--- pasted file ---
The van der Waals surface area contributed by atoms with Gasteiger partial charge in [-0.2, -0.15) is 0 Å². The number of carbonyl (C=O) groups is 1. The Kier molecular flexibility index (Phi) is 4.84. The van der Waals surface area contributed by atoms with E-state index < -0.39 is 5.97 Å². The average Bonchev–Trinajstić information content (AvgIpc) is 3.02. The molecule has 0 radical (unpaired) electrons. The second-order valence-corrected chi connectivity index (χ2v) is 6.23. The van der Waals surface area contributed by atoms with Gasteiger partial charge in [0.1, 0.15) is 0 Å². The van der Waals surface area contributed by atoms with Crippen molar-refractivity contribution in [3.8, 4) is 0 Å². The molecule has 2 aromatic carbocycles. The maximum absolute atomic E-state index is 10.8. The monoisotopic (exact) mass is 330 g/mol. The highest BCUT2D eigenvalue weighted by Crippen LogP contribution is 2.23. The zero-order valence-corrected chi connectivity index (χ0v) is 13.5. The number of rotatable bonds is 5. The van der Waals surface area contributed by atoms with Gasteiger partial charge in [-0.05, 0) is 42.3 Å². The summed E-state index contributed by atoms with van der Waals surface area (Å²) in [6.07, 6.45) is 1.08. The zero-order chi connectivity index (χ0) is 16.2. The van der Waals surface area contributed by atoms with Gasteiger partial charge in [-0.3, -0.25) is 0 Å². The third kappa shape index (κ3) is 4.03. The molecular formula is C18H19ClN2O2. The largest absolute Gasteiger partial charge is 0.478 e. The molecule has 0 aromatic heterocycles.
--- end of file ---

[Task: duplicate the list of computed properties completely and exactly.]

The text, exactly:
The van der Waals surface area contributed by atoms with Gasteiger partial charge in [-0.2, -0.15) is 0 Å². The number of carbonyl (C=O) groups is 1. The Kier molecular flexibility index (Phi) is 4.84. The van der Waals surface area contributed by atoms with E-state index < -0.39 is 5.97 Å². The average Bonchev–Trinajstić information content (AvgIpc) is 3.02. The molecule has 0 radical (unpaired) electrons. The second-order valence-corrected chi connectivity index (χ2v) is 6.23. The van der Waals surface area contributed by atoms with Gasteiger partial charge in [0.1, 0.15) is 0 Å². The van der Waals surface area contributed by atoms with Crippen molar-refractivity contribution in [3.8, 4) is 0 Å². The molecule has 2 aromatic carbocycles. The maximum absolute atomic E-state index is 10.8. The monoisotopic (exact) mass is 330 g/mol. The highest BCUT2D eigenvalue weighted by Crippen LogP contribution is 2.23. The zero-order valence-corrected chi connectivity index (χ0v) is 13.5. The number of rotatable bonds is 5. The van der Waals surface area contributed by atoms with Gasteiger partial charge in [-0.05, 0) is 42.3 Å². The summed E-state index contributed by atoms with van der Waals surface area (Å²) in [6.07, 6.45) is 1.08. The zero-order chi connectivity index (χ0) is 16.2. The van der Waals surface area contributed by atoms with Gasteiger partial charge in [-0.3, -0.25) is 0 Å². The third kappa shape index (κ3) is 4.03. The molecular formula is C18H19ClN2O2. The largest absolute Gasteiger partial charge is 0.478 e. The molecule has 0 aromatic heterocycles.